Last week, federal judge Denise Cote received a letter from FDNY Captain Liam Flaherty. The letter was about the long hours Long Islander Michael Finnerty put in at Ground Zero in the terrible days and weeks after the attacks of 9/11.

But this was not a court case about, say, compensation for breathing toxic air in lower Manhattan.

No, instead Flaherty was enlisted to show that fellow Irish American Finnerty -- who used to crack skulls for John A. (Junior) Gotti back in the 1990s -- had managed to turn his life around.

Finnerty, now 45, was staring at a six year jail sentence. Though he’d gone legit and even offered up information about Junior Gotti -- son of Gambino kingpin John Gotti -- Finnerty’s past finally caught up with him when was nabbed two years back and charged with a long list of crimes. He cooperated with investigators and, just this week, pled for mercy in federal court, hoping to avoid prison completely.

On Friday, May 14, Finnerty got his wish. He will pay a fine, but so long as he does not violate his probation, he will not serve additional jail time.

As fate would have it, another Irish American who ran with Junior Gotti was back in the public eye recently for the worst of possible reasons.

Joseph O’Kane, who like most of Junior Gotti’s crew hailed from Queens, actually testified on behalf Gotti last fall, when numerous ex-cons were turning on the alleged kingpin.

Back then, O’Kane was up front about the many crimes he’d committed, which had landed him a life sentence in a Waymart, Pennsylvania prison.

Well, in late April, O’Kane -- whose jaw was wired during his 2009 testimony as a result of a prison fight -- apparently got into another scuffle. In fact, O’Kane was ultimately stabbed as many as 10 times and eventually died from the wounds.

It’s hard not to see the almost biblical symbolism in a story such as this. Two Irish Americans in an underworld more or less dominated by Italians, running with some of the same bad guys on the same tough streets.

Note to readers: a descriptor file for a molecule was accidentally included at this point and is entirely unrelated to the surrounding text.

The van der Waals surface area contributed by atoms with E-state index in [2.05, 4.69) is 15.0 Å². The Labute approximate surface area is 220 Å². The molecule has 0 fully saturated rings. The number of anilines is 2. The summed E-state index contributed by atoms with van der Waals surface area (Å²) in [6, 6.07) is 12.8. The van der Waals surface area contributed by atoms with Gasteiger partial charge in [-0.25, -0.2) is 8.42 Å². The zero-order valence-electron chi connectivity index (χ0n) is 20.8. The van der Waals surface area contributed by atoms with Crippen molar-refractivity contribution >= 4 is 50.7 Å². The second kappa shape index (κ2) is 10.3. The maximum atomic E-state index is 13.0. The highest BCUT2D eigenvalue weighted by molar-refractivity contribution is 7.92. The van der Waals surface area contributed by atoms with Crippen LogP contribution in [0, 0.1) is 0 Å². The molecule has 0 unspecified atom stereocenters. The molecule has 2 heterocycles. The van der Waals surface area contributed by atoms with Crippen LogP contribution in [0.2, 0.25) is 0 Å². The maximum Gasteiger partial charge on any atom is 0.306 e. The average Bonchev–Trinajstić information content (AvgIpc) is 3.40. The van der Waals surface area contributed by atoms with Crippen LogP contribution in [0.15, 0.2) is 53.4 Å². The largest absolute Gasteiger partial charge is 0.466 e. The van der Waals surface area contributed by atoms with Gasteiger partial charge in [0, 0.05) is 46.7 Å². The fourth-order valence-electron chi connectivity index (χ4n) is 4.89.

Finnerty was known to steal cars, rob drug dealers and work as muscle. O’Kane, meanwhile, “made no bones that he was guilty of federal racketeering and murder charges for which he was serving life,” as master crime chronicler Jerry Capeci has written on his website

But at some point, Finnerty decided to get out of the life, whereas O’Kane seemed unable to do so.

In court testimony and published reports, Finnerty said that it was when he met his wife, Stephanie, that he decided to turn his life around.

In 1995 he reportedly wanted a loan from Junior Gotti to start a business, but the alleged boss wasn’t interested.

Eventually, Finnerty found work with Local 52, the union which represents set builders on hit TV shows for cable stations such as HBO and FX. As a member of the Motion Picture Studio Mechanics Union, Finnerty worked on the Glenn Close show Damages and the Ted Danson show Bored to Death.

Acclaimed TV producer and writer Tom Fontana, whose credits include Homicide and Oz, wrote to the judge on behalf of Finnerty, saying, “In the decades I have known him, he has been an outstanding human being who continues to evolve.”

Whether it was luck or fate, O’Kane was nabbed by authorities much earlier than Finnerty ever was.

By 1996, O’Kane was serving life for racketeering, but remained busy with mob business. That’s because the feds kept trying -- and failing -- to convict his ex-boss, Junior Gotti.

O’Kane appeared on the witness stand back in October of 2009, during the fourth trial against Junior Gotti.

The feds were hoping turncoat John Alite would once and for all put the Teflon Don Jr. away.

Why was Michael fate so different from O’Kane’s? Is it because the former repented?

Was it just a matter of timing? Was it God? The dumb luck of the Irish?

You can search for explanations such as this. But if you find a good answer, you also have to explain this -- how, in January 2010, did the feds fail for the fourth and apparently final time to convict Junior Gotti?

If only we all had such luck.

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